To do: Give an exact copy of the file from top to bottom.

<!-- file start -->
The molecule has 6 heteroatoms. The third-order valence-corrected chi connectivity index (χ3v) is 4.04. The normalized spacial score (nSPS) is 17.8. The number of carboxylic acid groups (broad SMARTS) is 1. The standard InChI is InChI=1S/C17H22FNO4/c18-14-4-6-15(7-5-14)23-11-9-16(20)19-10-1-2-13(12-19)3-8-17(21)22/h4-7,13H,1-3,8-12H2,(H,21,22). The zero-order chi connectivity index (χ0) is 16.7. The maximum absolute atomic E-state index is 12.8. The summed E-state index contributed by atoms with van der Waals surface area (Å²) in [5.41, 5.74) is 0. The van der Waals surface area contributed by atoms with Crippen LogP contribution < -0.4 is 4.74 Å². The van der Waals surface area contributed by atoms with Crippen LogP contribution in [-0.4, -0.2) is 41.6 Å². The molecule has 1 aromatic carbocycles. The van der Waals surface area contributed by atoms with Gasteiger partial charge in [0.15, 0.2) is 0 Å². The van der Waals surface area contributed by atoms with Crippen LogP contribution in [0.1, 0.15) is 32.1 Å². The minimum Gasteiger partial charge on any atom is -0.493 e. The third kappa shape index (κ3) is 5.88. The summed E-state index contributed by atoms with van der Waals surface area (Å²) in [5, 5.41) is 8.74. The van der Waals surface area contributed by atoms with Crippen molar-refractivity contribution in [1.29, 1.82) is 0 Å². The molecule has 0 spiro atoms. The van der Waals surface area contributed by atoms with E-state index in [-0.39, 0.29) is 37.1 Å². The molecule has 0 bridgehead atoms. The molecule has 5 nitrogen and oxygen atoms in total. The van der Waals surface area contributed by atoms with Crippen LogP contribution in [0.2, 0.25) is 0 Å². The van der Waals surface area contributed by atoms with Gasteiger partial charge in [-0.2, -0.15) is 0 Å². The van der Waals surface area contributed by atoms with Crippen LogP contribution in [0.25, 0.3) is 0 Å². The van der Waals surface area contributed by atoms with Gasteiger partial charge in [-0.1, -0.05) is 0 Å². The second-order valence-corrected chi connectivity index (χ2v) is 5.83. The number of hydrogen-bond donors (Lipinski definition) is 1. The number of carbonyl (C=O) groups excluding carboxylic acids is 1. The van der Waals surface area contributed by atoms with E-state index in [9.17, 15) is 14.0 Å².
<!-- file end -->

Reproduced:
The molecule has 6 heteroatoms. The third-order valence-corrected chi connectivity index (χ3v) is 4.04. The normalized spacial score (nSPS) is 17.8. The number of carboxylic acid groups (broad SMARTS) is 1. The standard InChI is InChI=1S/C17H22FNO4/c18-14-4-6-15(7-5-14)23-11-9-16(20)19-10-1-2-13(12-19)3-8-17(21)22/h4-7,13H,1-3,8-12H2,(H,21,22). The zero-order chi connectivity index (χ0) is 16.7. The maximum absolute atomic E-state index is 12.8. The summed E-state index contributed by atoms with van der Waals surface area (Å²) in [5.41, 5.74) is 0. The van der Waals surface area contributed by atoms with Crippen LogP contribution < -0.4 is 4.74 Å². The van der Waals surface area contributed by atoms with Crippen LogP contribution in [-0.4, -0.2) is 41.6 Å². The molecule has 1 aromatic carbocycles. The van der Waals surface area contributed by atoms with Gasteiger partial charge in [0.15, 0.2) is 0 Å². The van der Waals surface area contributed by atoms with Crippen LogP contribution in [0.1, 0.15) is 32.1 Å². The minimum Gasteiger partial charge on any atom is -0.493 e. The third kappa shape index (κ3) is 5.88. The summed E-state index contributed by atoms with van der Waals surface area (Å²) in [5, 5.41) is 8.74. The van der Waals surface area contributed by atoms with Crippen molar-refractivity contribution in [1.29, 1.82) is 0 Å². The molecule has 0 spiro atoms. The van der Waals surface area contributed by atoms with E-state index in [-0.39, 0.29) is 37.1 Å². The molecule has 0 bridgehead atoms. The molecule has 5 nitrogen and oxygen atoms in total. The van der Waals surface area contributed by atoms with Crippen LogP contribution in [0.2, 0.25) is 0 Å². The van der Waals surface area contributed by atoms with Gasteiger partial charge in [-0.2, -0.15) is 0 Å². The van der Waals surface area contributed by atoms with Crippen LogP contribution in [0.25, 0.3) is 0 Å². The van der Waals surface area contributed by atoms with Gasteiger partial charge in [-0.1, -0.05) is 0 Å². The second-order valence-corrected chi connectivity index (χ2v) is 5.83. The number of hydrogen-bond donors (Lipinski definition) is 1. The number of carbonyl (C=O) groups excluding carboxylic acids is 1. The van der Waals surface area contributed by atoms with E-state index in [9.17, 15) is 14.0 Å².